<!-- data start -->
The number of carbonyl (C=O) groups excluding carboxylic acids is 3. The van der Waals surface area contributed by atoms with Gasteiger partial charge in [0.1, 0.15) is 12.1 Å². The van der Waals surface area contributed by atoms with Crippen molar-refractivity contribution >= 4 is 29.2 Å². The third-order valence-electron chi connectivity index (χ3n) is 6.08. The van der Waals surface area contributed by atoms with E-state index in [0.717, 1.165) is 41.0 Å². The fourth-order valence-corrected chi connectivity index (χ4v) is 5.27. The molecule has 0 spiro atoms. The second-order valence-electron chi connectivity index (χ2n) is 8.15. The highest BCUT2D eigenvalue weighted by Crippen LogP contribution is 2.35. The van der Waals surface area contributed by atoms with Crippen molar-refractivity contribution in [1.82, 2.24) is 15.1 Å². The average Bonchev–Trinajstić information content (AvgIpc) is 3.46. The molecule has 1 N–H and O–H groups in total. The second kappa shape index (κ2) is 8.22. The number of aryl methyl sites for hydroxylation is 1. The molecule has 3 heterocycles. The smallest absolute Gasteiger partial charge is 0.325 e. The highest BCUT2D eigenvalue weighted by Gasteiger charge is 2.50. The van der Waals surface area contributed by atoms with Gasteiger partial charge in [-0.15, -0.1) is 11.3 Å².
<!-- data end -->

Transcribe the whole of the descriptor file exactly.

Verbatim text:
The number of carbonyl (C=O) groups excluding carboxylic acids is 3. The van der Waals surface area contributed by atoms with Gasteiger partial charge in [0.1, 0.15) is 12.1 Å². The van der Waals surface area contributed by atoms with Crippen molar-refractivity contribution >= 4 is 29.2 Å². The third-order valence-electron chi connectivity index (χ3n) is 6.08. The van der Waals surface area contributed by atoms with E-state index in [0.717, 1.165) is 41.0 Å². The fourth-order valence-corrected chi connectivity index (χ4v) is 5.27. The molecule has 0 spiro atoms. The second-order valence-electron chi connectivity index (χ2n) is 8.15. The highest BCUT2D eigenvalue weighted by Crippen LogP contribution is 2.35. The van der Waals surface area contributed by atoms with Crippen molar-refractivity contribution in [1.82, 2.24) is 15.1 Å². The average Bonchev–Trinajstić information content (AvgIpc) is 3.46. The molecule has 1 N–H and O–H groups in total. The second kappa shape index (κ2) is 8.22. The number of aryl methyl sites for hydroxylation is 1. The molecule has 3 heterocycles. The smallest absolute Gasteiger partial charge is 0.325 e. The highest BCUT2D eigenvalue weighted by Gasteiger charge is 2.50. The van der Waals surface area contributed by atoms with Gasteiger partial charge in [-0.15, -0.1) is 11.3 Å².